Uhaw begins with a clip from Manila by Night which Lobo, I suspect, helped procure; possibly this film is O'Hara's reply. Both focus on the underside of Manila's night life but are otherwise opposed: Uhaw stays with one character where Manila follows half a dozen; has a clear, traditional narrative where Manila offers a Nashville-style buffet of storylines and emotional tones (from grim to tragic to absurd, sometimes a combination of the three). Maybe the greatest difference is found in the filmmakers' attitude towards their characters--Bernal serves his up for our amusement, subjecting them to the most outrageous grotesqueries with few attempts at sympathy; O'Hara offers a doubled vision--along with an often distant emotional tone he manages to solicit empathy for his characters, see them as they really are, warts and all, and still root for them to survive.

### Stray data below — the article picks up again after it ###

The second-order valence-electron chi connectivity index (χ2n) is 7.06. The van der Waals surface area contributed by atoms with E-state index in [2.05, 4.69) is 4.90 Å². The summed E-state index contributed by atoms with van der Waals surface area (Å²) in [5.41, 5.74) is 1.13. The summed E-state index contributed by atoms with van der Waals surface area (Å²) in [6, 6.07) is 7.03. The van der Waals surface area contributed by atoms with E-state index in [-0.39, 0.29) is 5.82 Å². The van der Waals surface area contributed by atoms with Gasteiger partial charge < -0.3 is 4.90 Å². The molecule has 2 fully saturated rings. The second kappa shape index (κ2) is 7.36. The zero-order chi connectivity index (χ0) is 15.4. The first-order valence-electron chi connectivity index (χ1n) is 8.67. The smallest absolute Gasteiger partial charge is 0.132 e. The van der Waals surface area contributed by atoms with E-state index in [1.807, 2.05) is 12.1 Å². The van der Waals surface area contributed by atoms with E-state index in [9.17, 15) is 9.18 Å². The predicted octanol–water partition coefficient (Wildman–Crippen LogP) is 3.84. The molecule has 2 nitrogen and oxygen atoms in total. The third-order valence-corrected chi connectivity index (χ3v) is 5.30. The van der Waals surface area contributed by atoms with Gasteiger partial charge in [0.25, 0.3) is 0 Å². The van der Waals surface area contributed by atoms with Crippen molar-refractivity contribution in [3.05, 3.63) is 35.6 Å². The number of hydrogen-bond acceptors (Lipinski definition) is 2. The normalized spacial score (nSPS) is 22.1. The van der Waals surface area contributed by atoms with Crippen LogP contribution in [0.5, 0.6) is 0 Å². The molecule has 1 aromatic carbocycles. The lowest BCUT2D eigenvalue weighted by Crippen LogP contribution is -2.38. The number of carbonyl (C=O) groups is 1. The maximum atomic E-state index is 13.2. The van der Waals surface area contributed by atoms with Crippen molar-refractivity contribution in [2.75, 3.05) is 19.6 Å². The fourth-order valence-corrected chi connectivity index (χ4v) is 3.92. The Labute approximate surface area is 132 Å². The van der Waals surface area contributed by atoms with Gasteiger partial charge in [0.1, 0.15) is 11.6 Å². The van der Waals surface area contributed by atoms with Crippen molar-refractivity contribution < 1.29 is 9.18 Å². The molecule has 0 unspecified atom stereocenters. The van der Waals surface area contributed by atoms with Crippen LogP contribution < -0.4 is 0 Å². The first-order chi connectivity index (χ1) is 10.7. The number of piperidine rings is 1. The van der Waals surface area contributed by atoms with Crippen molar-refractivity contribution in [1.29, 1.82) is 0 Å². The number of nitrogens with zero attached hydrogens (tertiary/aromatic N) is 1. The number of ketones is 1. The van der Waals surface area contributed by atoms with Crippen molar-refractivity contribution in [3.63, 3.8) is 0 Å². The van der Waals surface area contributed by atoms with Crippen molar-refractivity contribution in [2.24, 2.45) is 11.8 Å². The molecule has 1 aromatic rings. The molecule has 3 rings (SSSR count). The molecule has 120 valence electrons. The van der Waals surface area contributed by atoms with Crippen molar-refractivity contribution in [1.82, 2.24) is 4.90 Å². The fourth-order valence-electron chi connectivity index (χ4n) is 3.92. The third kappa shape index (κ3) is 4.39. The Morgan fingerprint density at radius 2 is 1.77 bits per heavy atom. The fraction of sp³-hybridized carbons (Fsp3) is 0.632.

O'Hara filmed this picture after Ibulong Mo sa Puso (Whisper to the Heart, 1983) and before his great triptych of Condemned, Bulaklak sa City Jail (Flowers of the City Jail, 1984), and Bagong Hari--all set in Manila, all depicting the Filipino underclass in extremis much like that other great Manila noir, Brocka's Maynila. Seems he spent much of the first half of the '80s taking off on both Bernal and Brocka, extending the ground they pioneered, doing tonal and genre variations (from comic to erotic to extremely violent; from neo-realism to horror fantasy), creating memorable imagery (from the corridor compositions in Bulaklak to the monolithic apartment complex in Bakit Bughaw ang Langit? (Why is the Sky Blue? 1981) to the gladiator arena in Bagong Hari); I think some of his work can stand, if not side-by-side, at least in the same class as the two classics. Uhaw may not be his finest work of this period (that would be either Bakit Bughaw or Bagong Hari), but it's still a gem of a film; can't believe it's dropped so completely out of sight.
(First appeared in the now-defunct website Criticine 4.13.06)